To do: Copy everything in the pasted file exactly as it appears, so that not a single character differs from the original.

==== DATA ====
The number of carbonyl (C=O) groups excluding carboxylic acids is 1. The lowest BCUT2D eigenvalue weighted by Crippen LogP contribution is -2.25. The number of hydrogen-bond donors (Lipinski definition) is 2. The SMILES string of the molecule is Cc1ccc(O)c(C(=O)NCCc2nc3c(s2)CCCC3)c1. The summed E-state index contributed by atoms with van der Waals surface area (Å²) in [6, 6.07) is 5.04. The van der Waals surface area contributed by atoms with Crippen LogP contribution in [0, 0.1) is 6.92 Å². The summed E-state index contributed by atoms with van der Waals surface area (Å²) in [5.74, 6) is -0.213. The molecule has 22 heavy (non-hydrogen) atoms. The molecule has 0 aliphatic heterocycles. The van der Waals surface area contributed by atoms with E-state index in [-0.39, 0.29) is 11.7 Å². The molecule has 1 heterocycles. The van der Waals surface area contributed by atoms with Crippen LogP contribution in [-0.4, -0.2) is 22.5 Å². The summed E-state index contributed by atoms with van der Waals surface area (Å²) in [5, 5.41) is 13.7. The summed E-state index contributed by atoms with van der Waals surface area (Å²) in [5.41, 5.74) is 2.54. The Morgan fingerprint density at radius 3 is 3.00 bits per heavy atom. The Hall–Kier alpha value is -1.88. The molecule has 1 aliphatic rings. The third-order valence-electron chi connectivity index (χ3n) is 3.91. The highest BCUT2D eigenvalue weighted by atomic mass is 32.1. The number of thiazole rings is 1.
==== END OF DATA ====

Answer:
The number of carbonyl (C=O) groups excluding carboxylic acids is 1. The lowest BCUT2D eigenvalue weighted by Crippen LogP contribution is -2.25. The number of hydrogen-bond donors (Lipinski definition) is 2. The SMILES string of the molecule is Cc1ccc(O)c(C(=O)NCCc2nc3c(s2)CCCC3)c1. The summed E-state index contributed by atoms with van der Waals surface area (Å²) in [6, 6.07) is 5.04. The van der Waals surface area contributed by atoms with Crippen LogP contribution in [0, 0.1) is 6.92 Å². The summed E-state index contributed by atoms with van der Waals surface area (Å²) in [5.74, 6) is -0.213. The molecule has 22 heavy (non-hydrogen) atoms. The molecule has 0 aliphatic heterocycles. The van der Waals surface area contributed by atoms with E-state index in [-0.39, 0.29) is 11.7 Å². The molecule has 1 heterocycles. The van der Waals surface area contributed by atoms with Crippen LogP contribution in [-0.4, -0.2) is 22.5 Å². The summed E-state index contributed by atoms with van der Waals surface area (Å²) in [5, 5.41) is 13.7. The summed E-state index contributed by atoms with van der Waals surface area (Å²) in [5.41, 5.74) is 2.54. The Morgan fingerprint density at radius 3 is 3.00 bits per heavy atom. The Hall–Kier alpha value is -1.88. The molecule has 1 aliphatic rings. The third-order valence-electron chi connectivity index (χ3n) is 3.91. The highest BCUT2D eigenvalue weighted by atomic mass is 32.1. The number of thiazole rings is 1.